Free Language Apps Beware; Users Get What They Pay For

Learn a Language for Free? Well, Maybe Not …

There are many approaches to language learning, and yes – plenty of these are free. Duolingo is one such app. It boasts over 200 million active users and six billion exercises completed each month. And it’s free. Incredible, right?

But consider a moment – how many of those 200 million active users that rely on the free Duolingo app alone are speaking proficient French, German, Italian, Spanish …

Take a guess?

I’m going to say zero.

That’s right, “zero.”

Free and Modern: Duolingo

But not because people think Duolingo is a terrible app – it’s a great app. They Duolingo and love it. The interface is intuitive and playful. And because the information is broken up into small bite-sized chunks, it’s easy to pick up the app in a free moment and learn a new word.

Duolingo is certainly flexible – and adaptable as well.

When answer a word incorrectly within the app, the word will come up again in the course material until the user answers it correctly. Even then, previously learned material will periodically be presented with the idea that if the users is exposed to the word enough times, it will eventually make its way into their long-term memory.

It’s this repetition and adaptive nature of the app that distinguishes it from the competition. But is it enough? Will it get them to the point where they can purchase train tickets in France or order tapas in Spain?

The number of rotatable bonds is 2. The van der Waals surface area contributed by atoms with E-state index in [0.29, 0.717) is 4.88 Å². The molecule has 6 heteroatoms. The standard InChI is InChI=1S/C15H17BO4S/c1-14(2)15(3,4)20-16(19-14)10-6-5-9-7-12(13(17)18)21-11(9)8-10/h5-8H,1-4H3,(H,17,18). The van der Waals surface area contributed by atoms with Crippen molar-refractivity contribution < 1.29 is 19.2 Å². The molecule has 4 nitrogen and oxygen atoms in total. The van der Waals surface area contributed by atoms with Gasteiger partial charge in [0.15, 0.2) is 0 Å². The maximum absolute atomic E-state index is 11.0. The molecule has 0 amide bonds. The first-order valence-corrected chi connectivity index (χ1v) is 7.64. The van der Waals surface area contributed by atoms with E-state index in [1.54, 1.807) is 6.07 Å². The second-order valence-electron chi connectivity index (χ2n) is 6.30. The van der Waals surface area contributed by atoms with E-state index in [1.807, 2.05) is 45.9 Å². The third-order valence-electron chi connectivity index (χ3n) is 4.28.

DuoLingo emphasizes memorizing vocabulary words and testing the user’s knowledge by translating phrases from the user’s target language into English. But that alone will not help them get the skills they need to communicate in their target language. The words and expressions are often presented in decontextualized situations, so language learners can’t quite place the meaningful context in which they would use that word or phrase.

As well, Duolingo leaves few opportunities to say words and phrases aloud, further limiting the ways in which students can internalize the new information.

Although fun and entertaining, with DuoLingo, it’s impossible to learn a language to the point of being able to communicate with native speakers with the DuoLingo free app.

How About a Paid-Service, Will I Fare Better?

Okay, let’s say a buyer plunks money down and purchases an app. Can the user learn a language then? Let’s take a look at Pimsleur, a trusted language programthat uses the “listen and repeat” method.